NASHVILLE, Tenn. -- The New York Yankees have put themselves on a financial diet.
It isn't easy.
The Yanks are used to overindulging in the finest of free-agent players, but they have paid the price for their luxurious extravagances. They claim they aren't going to do it anymore, but there are temptations, like Josh Hamilton, daring them to take another bite off the free-agent tree.
General manager Brian Cashman says the Yankees are tired of exceeding the payroll level that kicks in a luxury tax, which will be $189 million in 2013.
It sounds so good in the planning session, but avoiding the lure of a prime-time free agent, like ignoring the ice cream stand, isn't easy.
These are, after all, the Yankees. They wear the pinstripes of excellence. They are willing to do whatever it takes to get whomever they want in order to ensure they can win every year.
Except this year?
Don't bet on it.
The Yankees are in need of a catcher (Russell Martin followed free agency to Pittsburgh) and an outfielder (Nick Swisher filed for free agency). They needed another starting pitcher a year ago, and still need one today. Then came confirmation this week that third baseman Alex Rodriguez faces left hip surgery. The expectation is he won't be back before July at the earliest.
Could Hamilton be a one-stop shopping trip? He has, after all, been an All-Star each of the last five years, won the American League MVP Award two years ago, and is coming off a 43-homer, 128-RBI season with the Rangers.
And don't forget New York was swept by Detroit in the AL Championship Series, the 11th time in 12 seasons the Bronx Bombers haven't won a World Series. That might be a big deal in most cities, but in the Bronx, success has a higher standard.
The Yankees, however, are trying to get their finances in order after seven consecutive seasons of a payroll in excess of $190 million, including five in which $200 million was eclipsed. Consider that the Yanks have accounted for nearly 84 percent of the luxury taxes that have been paid since the rule's inception, and if they exceed $189 million in 2013, the luxury tax will be 50 percent of the excess.
Upper management and ownership decided enough was enough.
So far, they have been avoiding temptations, but there is a growing desire within the organization to ignore the diet and splurge again.
Oh, they have some viable alternatives. They could give Austin Romine a deserved chance to handle the regular catching chores, and if Rodriguez really can return by June, there is reason to feel Eduardo Nunez can at least fill the third-base need for a couple of months, given his offensive potential.
And who is to say that won't work.
It was less than two decades ago that the Yankees broke down and gave a nucleus of home-grown talent a chance to step into big league roles, and the likes of Derek Jeter, Mariano Rivera, Bernie Williams and Jorge Posada became the foundation for the team making 13 consecutive postseason appearances beginning in 1995, during which they won four World Series.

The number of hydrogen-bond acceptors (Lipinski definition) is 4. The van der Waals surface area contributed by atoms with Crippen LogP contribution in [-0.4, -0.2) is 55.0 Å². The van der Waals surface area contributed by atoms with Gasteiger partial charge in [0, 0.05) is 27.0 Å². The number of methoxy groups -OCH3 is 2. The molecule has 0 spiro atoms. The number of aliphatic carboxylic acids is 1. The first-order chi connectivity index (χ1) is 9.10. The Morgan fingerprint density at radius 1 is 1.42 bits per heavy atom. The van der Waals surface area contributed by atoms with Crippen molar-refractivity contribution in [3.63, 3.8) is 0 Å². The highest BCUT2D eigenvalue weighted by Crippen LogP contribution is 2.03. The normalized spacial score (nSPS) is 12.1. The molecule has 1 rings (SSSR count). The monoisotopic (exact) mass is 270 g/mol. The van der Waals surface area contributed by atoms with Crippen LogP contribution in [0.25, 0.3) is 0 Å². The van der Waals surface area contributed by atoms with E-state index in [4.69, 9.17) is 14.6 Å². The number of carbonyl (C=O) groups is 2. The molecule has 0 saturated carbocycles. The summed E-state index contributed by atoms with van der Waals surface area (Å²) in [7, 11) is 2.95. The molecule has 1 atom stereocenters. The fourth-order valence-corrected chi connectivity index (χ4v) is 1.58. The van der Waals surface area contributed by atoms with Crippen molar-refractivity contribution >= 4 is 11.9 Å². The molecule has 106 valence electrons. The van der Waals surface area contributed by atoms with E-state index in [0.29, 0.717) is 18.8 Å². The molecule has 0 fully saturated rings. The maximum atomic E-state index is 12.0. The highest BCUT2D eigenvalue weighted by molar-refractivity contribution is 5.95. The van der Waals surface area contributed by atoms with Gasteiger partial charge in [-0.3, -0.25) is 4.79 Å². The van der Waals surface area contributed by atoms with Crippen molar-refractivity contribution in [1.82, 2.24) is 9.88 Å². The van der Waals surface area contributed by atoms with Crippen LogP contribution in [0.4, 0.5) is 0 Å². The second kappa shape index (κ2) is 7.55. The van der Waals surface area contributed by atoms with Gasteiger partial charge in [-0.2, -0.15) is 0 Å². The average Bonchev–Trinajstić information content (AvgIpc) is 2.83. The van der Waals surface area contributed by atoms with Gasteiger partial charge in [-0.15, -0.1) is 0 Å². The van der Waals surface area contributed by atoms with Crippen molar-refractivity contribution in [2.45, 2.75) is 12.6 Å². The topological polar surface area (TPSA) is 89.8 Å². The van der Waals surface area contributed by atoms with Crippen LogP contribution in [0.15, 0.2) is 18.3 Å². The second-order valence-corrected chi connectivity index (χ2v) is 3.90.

But these are the 21st century Yanks. They have a hard time with patience. They are looking for instant gratification. They have won 27 World Series championships, the most in Major League history, and 40 AL pennants. They have made a record 51 postseason appearances. And they want to build on those numbers, not rest on past success.
That's why the Yankees kicked the tires on the likes of a Kevin Youkilis as a third-base possibility and A.J. Pierzynski as a catching candidate, feeling they would command the type of salary that might give New York a chance to avoid that magic number of $189 million.
But is that seriously a Yankees-type move? For all the patience that they stress, there is a growing argument from within that these Yanks can't afford to ease into things. They are getting near the end of a cycle and better cash in now, before time runs out.
This winter, they did re-sign Rivera for one year, but he is 43. They did re-sign Andy Pettitte for one year, but he is 40. They did re-sign Hiroki Kuroda for one year, but he's 37. And the left side of the infield is aging, too, Jeter having turned 39 and Rodriguez 37.
The Yankees do not have much wiggle room. They have nine players on guaranteed contracts, which account for $150.5 million in 2013 salary.
There is a faction from within the organization that is adamant these Yanks need to splurge once again and swoop in on the run-producing Hamilton with a preemptive offer that stuns the other pursuers, including Texas. The Rangers have provided a safe haven for Hamilton the last five seasons, which has been enough time to make them hesitant to make a four-year offer, much less the seven-year deal Hamilton was expecting.
Can the Yankees, however, really afford not to try one last quick strike?
That is a debate among Yankees officials.
Tracy Ringolsby is a columnist for MLB.com.